I wonder what would happen if I did this instead of what I’m doing now?
Sometimes, when you’re coding, you’ll have an idea–a good idea. But, instead of taking the risk to implement it in the middle of what you’re doing you think to yourself, "I don’t have time to try that now . . . plus . . . I might lose what I’m in the middle of."
Of course, you can backup files and take a stab at the idea. But often times, that will require ripping out a bunch of code or shoe horning things in. Or, even worse, it might take a while to stage an environment so that you can test the idea. So, instead you just toss the idea out.
But it doesn’t have to be that way.
First of all, if you have a good idea but you’re pretty sure you can’t do anything about it, then stop and at least comment about it. It doesn’t take long and at least the idea is written down for future efforts.
However, if you’re not that constrained but don’t want to jeopardize your current environment, then just crank up a new app and play a little. Give yourself permission to do that.
I can’t tell you how many times I’ve been been walking by a cube and someone asked me, "Hey! What happens if I want to do x." My response is always, "I don’t know (even if I do). Let’s open up a new app and play a second." It gives the developer asking the question permission to play. Plus, I always end up learning something or brushing off some cobwebs. Also, it helps me to make sure someone on my team isn’t about to do something crazy.
I almost always create play apps (I even have a folder for them) as console apps. They are easy to make and most of the time I’m just trying to work out something quick and small. This "sandbox" approach is really good for working things out. You don’t have to worry about harming your existing application at all. Also, you can always refer back to the play app later if you want to extend the idea in a risk free environment or shoot it off in an email to a coworker playing around with a similar idea. I like to think of them as "sketches".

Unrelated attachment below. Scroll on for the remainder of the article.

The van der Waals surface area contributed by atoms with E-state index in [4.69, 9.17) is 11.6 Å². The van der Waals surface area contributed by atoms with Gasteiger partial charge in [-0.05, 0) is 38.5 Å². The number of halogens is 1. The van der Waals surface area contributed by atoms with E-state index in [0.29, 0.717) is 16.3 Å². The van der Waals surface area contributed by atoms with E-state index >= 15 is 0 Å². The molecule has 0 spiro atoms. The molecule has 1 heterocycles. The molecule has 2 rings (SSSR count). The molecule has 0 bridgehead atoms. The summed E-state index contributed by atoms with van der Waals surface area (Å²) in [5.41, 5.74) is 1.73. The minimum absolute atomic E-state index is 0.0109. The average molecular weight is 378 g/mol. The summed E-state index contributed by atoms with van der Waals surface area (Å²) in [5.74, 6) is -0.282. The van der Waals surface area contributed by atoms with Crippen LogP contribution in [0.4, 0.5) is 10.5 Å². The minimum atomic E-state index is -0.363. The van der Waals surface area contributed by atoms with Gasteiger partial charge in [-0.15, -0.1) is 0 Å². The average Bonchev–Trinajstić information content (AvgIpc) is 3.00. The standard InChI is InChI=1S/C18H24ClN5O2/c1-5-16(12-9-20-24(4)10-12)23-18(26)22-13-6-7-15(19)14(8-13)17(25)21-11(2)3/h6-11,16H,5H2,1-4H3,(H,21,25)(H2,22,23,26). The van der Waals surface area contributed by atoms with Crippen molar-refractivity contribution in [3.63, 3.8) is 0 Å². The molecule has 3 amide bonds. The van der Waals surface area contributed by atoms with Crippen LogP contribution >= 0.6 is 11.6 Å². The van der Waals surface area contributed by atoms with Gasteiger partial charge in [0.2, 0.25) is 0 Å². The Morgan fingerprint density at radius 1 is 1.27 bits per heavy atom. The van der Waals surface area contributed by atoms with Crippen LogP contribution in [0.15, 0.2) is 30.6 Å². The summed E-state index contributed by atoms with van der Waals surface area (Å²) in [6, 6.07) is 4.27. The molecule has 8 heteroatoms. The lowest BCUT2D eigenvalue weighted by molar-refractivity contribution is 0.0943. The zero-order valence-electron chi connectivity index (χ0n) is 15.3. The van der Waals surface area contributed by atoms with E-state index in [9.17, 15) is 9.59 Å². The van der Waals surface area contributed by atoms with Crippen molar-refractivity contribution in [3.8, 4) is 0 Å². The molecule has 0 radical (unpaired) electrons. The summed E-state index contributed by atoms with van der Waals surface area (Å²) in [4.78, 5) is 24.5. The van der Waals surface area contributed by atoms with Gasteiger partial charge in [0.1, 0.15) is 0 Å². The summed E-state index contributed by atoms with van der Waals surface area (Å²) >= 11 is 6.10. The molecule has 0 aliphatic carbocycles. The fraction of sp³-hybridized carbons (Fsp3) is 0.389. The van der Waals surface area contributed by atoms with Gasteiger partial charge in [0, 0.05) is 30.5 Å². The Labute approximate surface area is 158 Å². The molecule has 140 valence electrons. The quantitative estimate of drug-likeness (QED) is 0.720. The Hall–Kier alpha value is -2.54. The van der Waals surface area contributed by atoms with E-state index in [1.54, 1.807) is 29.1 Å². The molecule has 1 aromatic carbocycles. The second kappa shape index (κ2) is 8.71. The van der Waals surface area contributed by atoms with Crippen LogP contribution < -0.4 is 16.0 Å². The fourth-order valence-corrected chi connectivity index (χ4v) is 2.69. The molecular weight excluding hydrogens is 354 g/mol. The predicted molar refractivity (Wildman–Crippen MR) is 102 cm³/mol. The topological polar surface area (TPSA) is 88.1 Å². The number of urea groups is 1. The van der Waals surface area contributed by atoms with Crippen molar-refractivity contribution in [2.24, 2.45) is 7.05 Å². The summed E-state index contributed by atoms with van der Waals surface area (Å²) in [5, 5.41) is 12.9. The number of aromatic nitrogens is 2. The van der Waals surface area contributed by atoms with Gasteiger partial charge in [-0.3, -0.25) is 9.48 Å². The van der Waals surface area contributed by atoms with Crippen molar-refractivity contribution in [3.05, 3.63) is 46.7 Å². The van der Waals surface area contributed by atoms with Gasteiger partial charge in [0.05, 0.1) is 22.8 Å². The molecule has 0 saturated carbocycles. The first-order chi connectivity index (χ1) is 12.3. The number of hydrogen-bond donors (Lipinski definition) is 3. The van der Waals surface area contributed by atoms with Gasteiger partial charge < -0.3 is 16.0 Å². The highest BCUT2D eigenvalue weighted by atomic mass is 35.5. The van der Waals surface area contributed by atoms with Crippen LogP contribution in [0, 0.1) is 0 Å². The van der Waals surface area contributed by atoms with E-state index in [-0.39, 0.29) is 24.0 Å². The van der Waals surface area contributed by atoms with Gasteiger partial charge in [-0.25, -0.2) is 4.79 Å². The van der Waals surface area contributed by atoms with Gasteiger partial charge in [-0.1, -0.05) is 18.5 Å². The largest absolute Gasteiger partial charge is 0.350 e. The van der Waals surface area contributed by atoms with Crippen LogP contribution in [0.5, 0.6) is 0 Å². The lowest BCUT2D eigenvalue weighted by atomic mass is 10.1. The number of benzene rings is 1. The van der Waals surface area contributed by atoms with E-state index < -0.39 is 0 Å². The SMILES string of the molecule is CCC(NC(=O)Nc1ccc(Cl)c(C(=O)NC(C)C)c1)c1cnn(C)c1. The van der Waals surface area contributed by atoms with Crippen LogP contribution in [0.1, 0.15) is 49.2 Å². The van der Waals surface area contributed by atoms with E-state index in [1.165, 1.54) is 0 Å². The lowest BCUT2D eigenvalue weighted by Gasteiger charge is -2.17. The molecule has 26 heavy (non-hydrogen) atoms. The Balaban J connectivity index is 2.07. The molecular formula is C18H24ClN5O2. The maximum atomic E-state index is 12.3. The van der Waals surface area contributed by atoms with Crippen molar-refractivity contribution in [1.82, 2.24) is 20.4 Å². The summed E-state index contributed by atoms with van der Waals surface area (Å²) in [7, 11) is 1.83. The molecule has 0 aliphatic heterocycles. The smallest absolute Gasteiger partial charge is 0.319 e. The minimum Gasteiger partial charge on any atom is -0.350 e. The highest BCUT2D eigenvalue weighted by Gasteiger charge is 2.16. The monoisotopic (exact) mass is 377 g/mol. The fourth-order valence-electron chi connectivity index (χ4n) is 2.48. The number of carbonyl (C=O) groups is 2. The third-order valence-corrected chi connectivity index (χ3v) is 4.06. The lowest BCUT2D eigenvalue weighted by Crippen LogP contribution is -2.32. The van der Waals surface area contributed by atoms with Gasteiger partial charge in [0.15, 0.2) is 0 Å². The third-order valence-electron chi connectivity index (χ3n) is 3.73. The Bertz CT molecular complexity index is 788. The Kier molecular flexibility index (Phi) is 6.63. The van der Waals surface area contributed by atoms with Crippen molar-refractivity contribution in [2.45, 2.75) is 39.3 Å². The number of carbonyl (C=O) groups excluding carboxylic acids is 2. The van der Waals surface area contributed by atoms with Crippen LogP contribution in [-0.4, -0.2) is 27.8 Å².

If you’re working on a large application in a very complicated area, it can take a while to get to the point in your code where you’re exploring options. Having a little application on the side that just cuts to the chase can make your work go a lot faster and will definitely move you closer to the 10 in McConnell’s 10x Software Development site.
Let’s say I’m working up a new display format for dates for one specific page in a web site that takes 5 or 6 pages to get to every time I want to test it out. It’s better for me to play in my sandbox until I get the format right and then port that deep into the application rather than working through my 5 or 6 pages on each pass. This kind of thinking is what gets you closer to the 1 in 10.
Essentially, you shouldn’t worry about wasting time so much when working in a sandbox. Exploring is part of development–even if you don’t use the code. You’ve learned something. Maybe your idea works. Maybe it doesn’t. In the end, you and your company are better for it I believe.
So, get dirty and makes some mud pies in your sandbox!